Lush wants everyone to kiss and makeup.

Lush "Kiss and Tell" event in support of same-sex marriage rights: I am thrilled to see a cosmetics company taking action on an issue that's actually controversial. Once upon a time, breast cancer research was controversial. It's still important, but I tend to view corporations whose "women's issues" begin and end with pink ribboning with skepticism. Like WOW you're really taking a stand, aren't you?! So if you're near a Lush store on June 18, join the protest! Head on over with your partner at 11:38 a.m. local time (U.S.A. and Canada only)—1138 being symbolic of the number of marriage rights that are denied to same-sex couples under current law—and smooch!

Social media marketing: How ladybloggers yakking about Secret Clinical Strength proved a success for Procter & Gamble. Yikes!   

Beauty and the veil: Student project from a media literacy class at the American University of Beirut about veiled women and beauty. Things get interesting around 2:40, when we start to hear from Lebanese men and veiled Lebanese women about the signals the veil sends in regards to beauty and desire. Actually, the whole thing is interesting—I've heard so many stories of "...and in the Middle East CURVY women are considered BEAUTIFUL!" that I sometimes fall into the trap of "Orientalizing" body image and beauty concerns. This was a good reminder that not only are American beauty standards being heavily exported, but that each culture will interpret these standards in their own way.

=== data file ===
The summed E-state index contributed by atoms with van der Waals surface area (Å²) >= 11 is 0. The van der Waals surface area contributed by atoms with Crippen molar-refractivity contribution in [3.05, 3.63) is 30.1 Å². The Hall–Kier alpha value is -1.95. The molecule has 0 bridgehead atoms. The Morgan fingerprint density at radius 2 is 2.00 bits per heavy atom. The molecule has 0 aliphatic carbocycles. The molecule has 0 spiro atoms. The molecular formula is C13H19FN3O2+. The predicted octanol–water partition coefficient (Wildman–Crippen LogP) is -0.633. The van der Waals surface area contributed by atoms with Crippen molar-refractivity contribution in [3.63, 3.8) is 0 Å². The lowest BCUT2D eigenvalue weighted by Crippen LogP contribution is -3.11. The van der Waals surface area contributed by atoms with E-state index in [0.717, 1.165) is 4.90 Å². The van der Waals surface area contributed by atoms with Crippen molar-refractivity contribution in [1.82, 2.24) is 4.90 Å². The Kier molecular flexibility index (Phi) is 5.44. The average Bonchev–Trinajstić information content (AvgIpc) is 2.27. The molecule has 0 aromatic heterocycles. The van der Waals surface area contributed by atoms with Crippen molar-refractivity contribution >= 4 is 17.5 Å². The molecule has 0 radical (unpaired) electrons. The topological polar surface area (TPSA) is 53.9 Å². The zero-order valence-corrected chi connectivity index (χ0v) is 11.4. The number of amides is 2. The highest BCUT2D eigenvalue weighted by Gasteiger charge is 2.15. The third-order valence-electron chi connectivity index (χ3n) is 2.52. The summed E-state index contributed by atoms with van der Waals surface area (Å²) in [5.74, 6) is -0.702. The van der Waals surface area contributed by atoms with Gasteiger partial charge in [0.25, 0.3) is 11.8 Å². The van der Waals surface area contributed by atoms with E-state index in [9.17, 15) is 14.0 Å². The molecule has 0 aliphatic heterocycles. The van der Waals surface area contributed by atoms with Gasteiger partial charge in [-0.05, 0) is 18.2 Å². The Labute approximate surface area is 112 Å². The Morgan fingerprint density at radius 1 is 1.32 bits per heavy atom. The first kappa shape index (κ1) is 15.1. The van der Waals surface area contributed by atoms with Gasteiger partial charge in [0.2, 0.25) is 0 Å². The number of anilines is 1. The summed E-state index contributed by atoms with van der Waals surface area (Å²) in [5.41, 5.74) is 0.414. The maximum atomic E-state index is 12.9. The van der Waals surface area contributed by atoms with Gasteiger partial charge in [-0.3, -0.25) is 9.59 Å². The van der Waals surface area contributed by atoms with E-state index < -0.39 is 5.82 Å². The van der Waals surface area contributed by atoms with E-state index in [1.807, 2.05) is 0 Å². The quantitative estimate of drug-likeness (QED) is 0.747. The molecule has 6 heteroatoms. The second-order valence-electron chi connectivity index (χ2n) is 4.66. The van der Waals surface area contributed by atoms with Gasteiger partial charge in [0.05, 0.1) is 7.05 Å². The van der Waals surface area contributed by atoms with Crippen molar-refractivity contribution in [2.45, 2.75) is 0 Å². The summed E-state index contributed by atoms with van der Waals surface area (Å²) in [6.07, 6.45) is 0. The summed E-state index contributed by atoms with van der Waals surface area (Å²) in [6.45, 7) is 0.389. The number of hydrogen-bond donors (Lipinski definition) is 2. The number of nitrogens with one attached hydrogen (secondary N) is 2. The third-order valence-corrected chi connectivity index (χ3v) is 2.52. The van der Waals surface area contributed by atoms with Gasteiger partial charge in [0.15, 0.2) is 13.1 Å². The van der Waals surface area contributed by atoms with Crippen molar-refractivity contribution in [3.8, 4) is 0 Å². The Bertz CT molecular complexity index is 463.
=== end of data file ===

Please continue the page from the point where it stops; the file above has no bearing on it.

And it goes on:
Tila Tequila and root causes of eating disorders: Tila Tequila is (sort of) shedding light on an essential aspect of eating disorders that's often overlooked, especially when discussing their prevalence among professional beauties. "I put pressure on myself to constantly eat, but once I put pressure on myself, that's when eating is no longer a ‘natural’ thing to do for me and ironically becomes the opposite," she said in Radar Online. It gets to the idea of EDs being about control, not thinness, which is essential to an understanding of the disease.

Udderly gorgeous! Moo-tiful! Alert Hugh Heifer! (It's been a long week, okay?)

Cattle contest is so pageant: I'm not particularly into the whole Sexual Politics of Meat angle, though I think it's an interesting-enough discussion. That said, this piece at Der Spiegel about a dairy show, which the magazine terms a beauty pageant for cows, gave me the heebie-jeebies. (THAT said, a personal bit of trivia is that as a young 4-Her I had a flair for beef cattle judging, and I can tell you from personal experience that there is absolutely no wink wink nudge nudge about judging cattle. It is as earnest an activity as you will ever find.) 

Barbie-blaming: The F-Word takes on Greenpeace's campaign against Barbie as responsible for deforestation because of her packaging. "Were Greenpeace to roll out a complementary campaign featuring Action Man or GI Joe being court-martialled for his rampages through the would be an even-handed address....No such campaign exists."